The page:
• • Planted acreage nearly doubled from 1919 to 1926. Vineyard land prices climbed from $200 an acre in 1918 to $2,500 an acre in 1923.• But this explosive growth was shortlived as in 1925, the railroads finally had enough cars, too much fruit was shipped and it rotted on the Eastern docks. In 1926, vineyard land fell back to $250 per acre.• Before 1920, there were more than 2,500 commercial wineries in the United States. Less than 100 survived as winemaking operations to 1933. By 1960, that number had grown to only 271. California had 713 bonded wineries before Prohibition; it took more than half a century, until 1986, before that many were again operating. 5
  • Global wine industry- trends The global wine market grew by 3.4% in 2006 to reach a value of $227.7 billion. By the end of 2011, the global wine market is forecast to have a value of $273.1 billion, an increase of 19.9% since 2006. The global wine market grew by 1.8% in 2006 to reach a volume of 19.4 billion liters. By the end of 2011, the global wine market is forecast to have a volume of 21.3 billion liters, an increase of 9.8% since 2006.(Source: Wine - Global Industry Guide) 6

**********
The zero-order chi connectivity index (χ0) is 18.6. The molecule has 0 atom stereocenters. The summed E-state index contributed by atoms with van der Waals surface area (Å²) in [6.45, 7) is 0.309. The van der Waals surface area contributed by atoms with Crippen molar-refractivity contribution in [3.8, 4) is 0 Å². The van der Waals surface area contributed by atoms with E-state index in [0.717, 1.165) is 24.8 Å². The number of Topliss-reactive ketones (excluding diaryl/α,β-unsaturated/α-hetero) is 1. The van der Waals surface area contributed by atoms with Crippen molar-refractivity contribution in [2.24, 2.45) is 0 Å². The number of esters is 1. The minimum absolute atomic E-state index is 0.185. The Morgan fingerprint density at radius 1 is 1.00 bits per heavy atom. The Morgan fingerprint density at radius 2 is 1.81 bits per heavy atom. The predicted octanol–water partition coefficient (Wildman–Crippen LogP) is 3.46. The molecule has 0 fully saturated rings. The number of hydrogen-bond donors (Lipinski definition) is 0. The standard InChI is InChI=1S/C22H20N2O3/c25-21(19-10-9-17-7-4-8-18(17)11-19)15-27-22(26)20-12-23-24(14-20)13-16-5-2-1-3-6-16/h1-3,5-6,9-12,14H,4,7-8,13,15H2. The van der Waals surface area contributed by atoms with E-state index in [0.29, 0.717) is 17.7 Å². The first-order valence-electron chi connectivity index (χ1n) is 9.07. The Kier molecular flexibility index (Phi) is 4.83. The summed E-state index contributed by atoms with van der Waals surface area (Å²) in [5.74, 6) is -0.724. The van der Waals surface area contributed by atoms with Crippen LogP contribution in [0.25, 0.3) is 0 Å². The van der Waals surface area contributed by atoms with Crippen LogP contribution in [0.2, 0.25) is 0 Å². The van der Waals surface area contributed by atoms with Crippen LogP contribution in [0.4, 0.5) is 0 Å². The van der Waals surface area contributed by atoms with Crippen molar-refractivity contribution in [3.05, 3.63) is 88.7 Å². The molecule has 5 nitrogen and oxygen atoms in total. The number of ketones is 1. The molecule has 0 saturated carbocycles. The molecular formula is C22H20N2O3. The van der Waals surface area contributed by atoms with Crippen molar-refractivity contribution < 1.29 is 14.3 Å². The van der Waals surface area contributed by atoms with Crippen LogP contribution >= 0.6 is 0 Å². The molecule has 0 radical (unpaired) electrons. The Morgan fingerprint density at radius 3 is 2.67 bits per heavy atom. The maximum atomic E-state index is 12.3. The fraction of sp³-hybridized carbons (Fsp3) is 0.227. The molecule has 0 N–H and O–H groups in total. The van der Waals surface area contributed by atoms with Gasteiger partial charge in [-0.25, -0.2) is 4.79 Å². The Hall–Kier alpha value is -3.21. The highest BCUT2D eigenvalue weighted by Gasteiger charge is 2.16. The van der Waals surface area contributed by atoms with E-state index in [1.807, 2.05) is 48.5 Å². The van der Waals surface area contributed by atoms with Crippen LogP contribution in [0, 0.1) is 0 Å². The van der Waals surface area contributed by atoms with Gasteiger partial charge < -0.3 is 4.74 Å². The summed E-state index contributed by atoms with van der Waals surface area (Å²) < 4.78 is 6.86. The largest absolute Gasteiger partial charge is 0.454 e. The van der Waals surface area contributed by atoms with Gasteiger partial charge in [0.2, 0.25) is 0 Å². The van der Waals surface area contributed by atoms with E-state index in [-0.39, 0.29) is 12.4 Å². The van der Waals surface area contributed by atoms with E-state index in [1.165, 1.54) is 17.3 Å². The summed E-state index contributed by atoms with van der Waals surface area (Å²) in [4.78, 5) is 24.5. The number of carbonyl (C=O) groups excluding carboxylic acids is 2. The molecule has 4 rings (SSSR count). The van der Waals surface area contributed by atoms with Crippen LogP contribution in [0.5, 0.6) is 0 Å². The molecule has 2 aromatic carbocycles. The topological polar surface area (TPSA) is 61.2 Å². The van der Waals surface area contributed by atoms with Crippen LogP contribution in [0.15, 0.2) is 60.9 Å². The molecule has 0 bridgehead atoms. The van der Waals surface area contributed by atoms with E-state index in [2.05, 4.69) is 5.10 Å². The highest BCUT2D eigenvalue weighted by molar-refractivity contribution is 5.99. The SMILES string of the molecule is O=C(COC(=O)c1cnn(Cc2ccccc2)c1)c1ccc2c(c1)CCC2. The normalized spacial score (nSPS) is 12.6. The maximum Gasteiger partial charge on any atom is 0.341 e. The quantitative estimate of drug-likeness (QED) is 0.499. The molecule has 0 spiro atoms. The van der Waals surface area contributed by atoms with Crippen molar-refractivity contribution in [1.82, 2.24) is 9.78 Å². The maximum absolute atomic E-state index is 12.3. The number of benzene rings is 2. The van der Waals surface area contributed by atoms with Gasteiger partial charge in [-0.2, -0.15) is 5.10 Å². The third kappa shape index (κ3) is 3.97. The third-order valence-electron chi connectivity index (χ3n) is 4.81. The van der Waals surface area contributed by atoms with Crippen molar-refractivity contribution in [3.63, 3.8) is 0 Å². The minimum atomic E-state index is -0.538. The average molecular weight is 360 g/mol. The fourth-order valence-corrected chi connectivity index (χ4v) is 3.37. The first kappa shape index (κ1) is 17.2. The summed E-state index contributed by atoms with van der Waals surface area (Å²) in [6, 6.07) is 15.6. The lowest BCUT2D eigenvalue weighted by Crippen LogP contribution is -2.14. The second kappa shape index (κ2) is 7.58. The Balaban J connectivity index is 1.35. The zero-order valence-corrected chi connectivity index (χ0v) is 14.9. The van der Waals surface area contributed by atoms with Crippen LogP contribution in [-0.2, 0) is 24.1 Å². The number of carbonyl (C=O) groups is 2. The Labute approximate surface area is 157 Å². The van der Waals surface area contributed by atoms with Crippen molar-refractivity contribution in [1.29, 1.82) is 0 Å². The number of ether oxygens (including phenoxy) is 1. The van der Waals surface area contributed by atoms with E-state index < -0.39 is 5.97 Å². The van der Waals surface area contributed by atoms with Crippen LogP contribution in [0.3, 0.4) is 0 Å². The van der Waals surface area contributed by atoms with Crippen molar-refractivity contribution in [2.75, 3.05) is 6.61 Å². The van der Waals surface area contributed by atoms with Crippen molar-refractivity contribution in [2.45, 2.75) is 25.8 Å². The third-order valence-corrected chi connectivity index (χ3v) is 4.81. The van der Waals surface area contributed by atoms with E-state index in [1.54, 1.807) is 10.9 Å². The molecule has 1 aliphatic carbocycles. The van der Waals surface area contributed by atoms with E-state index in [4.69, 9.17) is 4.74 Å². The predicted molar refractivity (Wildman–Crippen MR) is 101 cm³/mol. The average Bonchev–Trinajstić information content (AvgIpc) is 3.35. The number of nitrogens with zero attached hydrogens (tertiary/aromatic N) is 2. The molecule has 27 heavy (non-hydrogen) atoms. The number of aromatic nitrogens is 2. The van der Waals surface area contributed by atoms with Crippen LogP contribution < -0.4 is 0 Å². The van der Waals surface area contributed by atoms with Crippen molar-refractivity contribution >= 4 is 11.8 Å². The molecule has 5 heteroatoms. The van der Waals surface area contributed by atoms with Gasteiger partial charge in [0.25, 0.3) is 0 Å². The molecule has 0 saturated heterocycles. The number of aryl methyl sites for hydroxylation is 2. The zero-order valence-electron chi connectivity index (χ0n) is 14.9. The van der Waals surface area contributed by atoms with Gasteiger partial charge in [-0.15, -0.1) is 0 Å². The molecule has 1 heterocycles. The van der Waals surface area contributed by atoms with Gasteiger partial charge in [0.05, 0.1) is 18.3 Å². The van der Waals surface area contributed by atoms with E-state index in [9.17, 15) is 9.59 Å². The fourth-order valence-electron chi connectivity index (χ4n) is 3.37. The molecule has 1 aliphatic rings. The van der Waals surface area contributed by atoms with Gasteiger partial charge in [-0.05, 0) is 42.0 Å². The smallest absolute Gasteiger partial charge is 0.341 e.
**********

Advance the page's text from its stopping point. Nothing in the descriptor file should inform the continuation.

• Trends contd. Still wine accounts for 73.5% of the global wine market´s value.Europe accounts for 79.5% of the global wine markets value.Supermarkets/hypermarkets form the most important distributionchannel, with 36.8% of the market´s volume distributed via thischannel.Import wines gain market share. Wines from Italy and Australia,nowrepresent 1 in 3 bottles sold in supermarkets.The Super Premium category ($7-$14) is experiencing the highestgrowth. 7
  • Size of the Indian Wine Industry• The size of the Indian wine industry - $ 26 billion• Growth in India is at the rate of 25-30% every year in spite of heavy custom duties (150%) 8
  • Consumption• 2009-2010 the wine consumption in India was only about 13.3 million litres or 1.5 million 9-litre cases at a value of $82 million.• Annual Per capita consumption was about• India- 9 millilitres.• France and Italy- 70 litres, 25 litres in the US, 20 litres in Australia and 40 millilitres in China.(Source- cawg.org) 9
  • Wine consumption as per Price Structure Year Domestic Imports Total Growth Units 2003-2004 425,000 74,000 499,000 - 9 Litre cases 2004-2005 515,000 100,000 615,000 23% 9 Litre cases 2005-2006 652,000 137,000 789,000 28% 9 Litre cases 2006-2007 931,000 168,000 1,099,000 39% 9 Litre cases 2007-2008 1,250,000 224,000 1,474,000 34% 9 Litre cases 2008-2009 1,300,000 175,000 1,475,000 0% 9 Litre cases Price per bottle Domestic Imports Total Units Under $10 700,00 - 700,000 9 Litre cases $10 to $19 468,750 48,600 517,350 9 Litre cases $20 to $29 112,500 87,500 200,000 9 Litre cases $30 and Over 18,750 38,900 57,650 9 Litre cases(Source – Wineinstitute.org) 10
  • 11